South Korean media have reported that from June, the country's per capita GDP will surpass US$20,000 and its population will exceed 50 million, making it the seventh full member of the "20-50 Club" of developed countries.
While Taiwanese still think of South Korea as a member of four "Asian Dragons," South Koreans have long given up the idea that they need to compete with the other Asian Dragons -- Taiwan, Singapore and Hong Kong.
South Korea is now competing with Japan and Europe, and Taiwan is no longer even on its list of rivals, according to the United Daily News, a major Taiwanese daily.
Below are excerpts from the daily's reports on South Korea's advancement and Taiwan's response to the latest developments:
South Korea's per capita GDP surpassed Taiwan's in 2004. In 2011, it was US$22,480, compared with Taiwan's US$20,139. The International Monetary Fund forecast that the average South Korean annual income will top US$30,000 in 2016. A longer term forecast puts it at US$65,000 by 2050.
Taiwanese love to see South Koreans as an economic rival. However, a visit to Seoul will tell you that South Koreans have long quit mentioning the term "Asia's Four Dragons," as they no longer see Taiwan as a rival but are competing with Japan.
Regarding Taiwan, South Korean academics were interested only when reporters from this newspaper talked about the Economic Cooperation Framework Agreement (ECFA) between Taiwan and China.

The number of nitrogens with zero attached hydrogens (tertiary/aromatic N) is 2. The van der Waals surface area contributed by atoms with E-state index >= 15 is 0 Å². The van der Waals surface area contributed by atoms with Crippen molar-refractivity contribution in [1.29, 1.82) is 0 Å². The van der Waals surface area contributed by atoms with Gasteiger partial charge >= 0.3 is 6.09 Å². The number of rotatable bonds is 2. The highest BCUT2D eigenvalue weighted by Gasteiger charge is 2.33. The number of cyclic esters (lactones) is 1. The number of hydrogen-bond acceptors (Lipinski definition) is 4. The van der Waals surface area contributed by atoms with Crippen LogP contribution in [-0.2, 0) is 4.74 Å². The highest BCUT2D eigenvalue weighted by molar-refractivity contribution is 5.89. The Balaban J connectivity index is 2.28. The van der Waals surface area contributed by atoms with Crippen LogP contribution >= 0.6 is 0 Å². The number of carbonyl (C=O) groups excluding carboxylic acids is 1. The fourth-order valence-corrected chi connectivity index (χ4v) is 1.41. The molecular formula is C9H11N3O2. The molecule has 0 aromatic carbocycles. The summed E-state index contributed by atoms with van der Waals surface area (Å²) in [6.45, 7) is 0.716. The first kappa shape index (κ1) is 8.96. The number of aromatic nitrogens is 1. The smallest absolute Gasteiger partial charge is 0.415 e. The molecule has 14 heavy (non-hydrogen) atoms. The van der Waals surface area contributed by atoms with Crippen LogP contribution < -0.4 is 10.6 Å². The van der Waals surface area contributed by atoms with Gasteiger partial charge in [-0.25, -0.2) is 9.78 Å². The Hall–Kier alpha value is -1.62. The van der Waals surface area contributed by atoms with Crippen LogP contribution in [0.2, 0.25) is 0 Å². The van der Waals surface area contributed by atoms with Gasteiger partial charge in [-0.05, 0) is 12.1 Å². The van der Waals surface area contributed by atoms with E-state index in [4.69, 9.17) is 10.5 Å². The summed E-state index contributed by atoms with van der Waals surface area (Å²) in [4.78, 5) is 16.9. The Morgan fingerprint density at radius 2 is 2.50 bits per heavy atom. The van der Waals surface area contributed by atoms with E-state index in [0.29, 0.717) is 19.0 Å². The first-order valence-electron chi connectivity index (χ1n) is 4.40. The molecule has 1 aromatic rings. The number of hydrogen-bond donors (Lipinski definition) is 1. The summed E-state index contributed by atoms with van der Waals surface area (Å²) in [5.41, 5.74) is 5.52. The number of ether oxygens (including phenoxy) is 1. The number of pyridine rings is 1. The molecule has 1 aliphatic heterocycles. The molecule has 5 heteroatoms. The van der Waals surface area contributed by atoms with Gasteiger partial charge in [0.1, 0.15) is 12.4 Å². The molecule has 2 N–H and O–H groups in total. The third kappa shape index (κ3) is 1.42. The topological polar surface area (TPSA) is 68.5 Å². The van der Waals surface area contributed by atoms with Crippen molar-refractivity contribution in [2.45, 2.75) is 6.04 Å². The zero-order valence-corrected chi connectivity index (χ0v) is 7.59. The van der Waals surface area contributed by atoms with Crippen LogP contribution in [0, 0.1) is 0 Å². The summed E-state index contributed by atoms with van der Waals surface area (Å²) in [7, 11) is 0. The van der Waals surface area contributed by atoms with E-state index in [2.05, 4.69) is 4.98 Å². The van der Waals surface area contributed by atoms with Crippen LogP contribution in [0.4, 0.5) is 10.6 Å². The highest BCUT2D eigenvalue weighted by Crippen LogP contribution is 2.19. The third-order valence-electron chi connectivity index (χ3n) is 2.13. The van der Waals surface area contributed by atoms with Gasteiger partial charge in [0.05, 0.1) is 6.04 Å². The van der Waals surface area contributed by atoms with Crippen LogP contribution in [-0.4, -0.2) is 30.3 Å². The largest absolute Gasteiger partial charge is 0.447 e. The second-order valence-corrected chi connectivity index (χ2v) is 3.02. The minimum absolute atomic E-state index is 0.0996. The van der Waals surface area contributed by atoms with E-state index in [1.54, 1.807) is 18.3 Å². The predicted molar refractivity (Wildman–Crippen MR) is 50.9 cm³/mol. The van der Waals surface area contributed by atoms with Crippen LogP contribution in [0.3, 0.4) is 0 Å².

One South Korean expert on industry said that Taiwan and South Korea went on different paths in the wake of the 1998 Asian financial crisis, with Taiwan focusing on contract manufacturing while South Korea concentrated on developing its own brands.
Although the expert made remarks that the economies of Taiwan and South Korea supplement each other, he was actually hinting that Taiwan and South Korean cooperation will follow the mode of the economic relationship between Taiwan and Japan.
In Taiwan, Economic Planning and Development Minister Yiin Chii-ming said Taiwan does not have to follow the same path as South Korea.
Yang Chia-yen, a department director at the Taiwan Institute of Economic Research, said South Korea has never looked at Taiwan as an economic rival and that Taiwan does not need to compare everything with its northern neighbor.
However, he suggested that Taiwan should quit thinking about staying within the ranks of the Asian Dragons.
He said Taiwan and South Korea used to compete in such industries as machinery, steel and textiles because of the similarities in their respective stages of development.
Now that the two countries have adopted different development strategies, Yang said, Taiwan should use its strengths to seek market differentiation. "Only in this way can Taiwan remain competitive," he added.
Professor Lin Chien-fu of National Taiwan University said a priority for Taiwan is to increase the added value of its small and medium- sized businesses.
A practical way of speeding up Taiwan's economic development would be to focus on growing its strategic industries and its artificial intelligence industry.
Since Taiwan cannot hope to see its population grow to the size of South Korea's 50 million (currently Taiwan has 23 million people), it could further liberalize its immigration policy as a means of narrowing the population gap with South Korea, Lin said. (May 29, 2012)
(By S.C. Chang)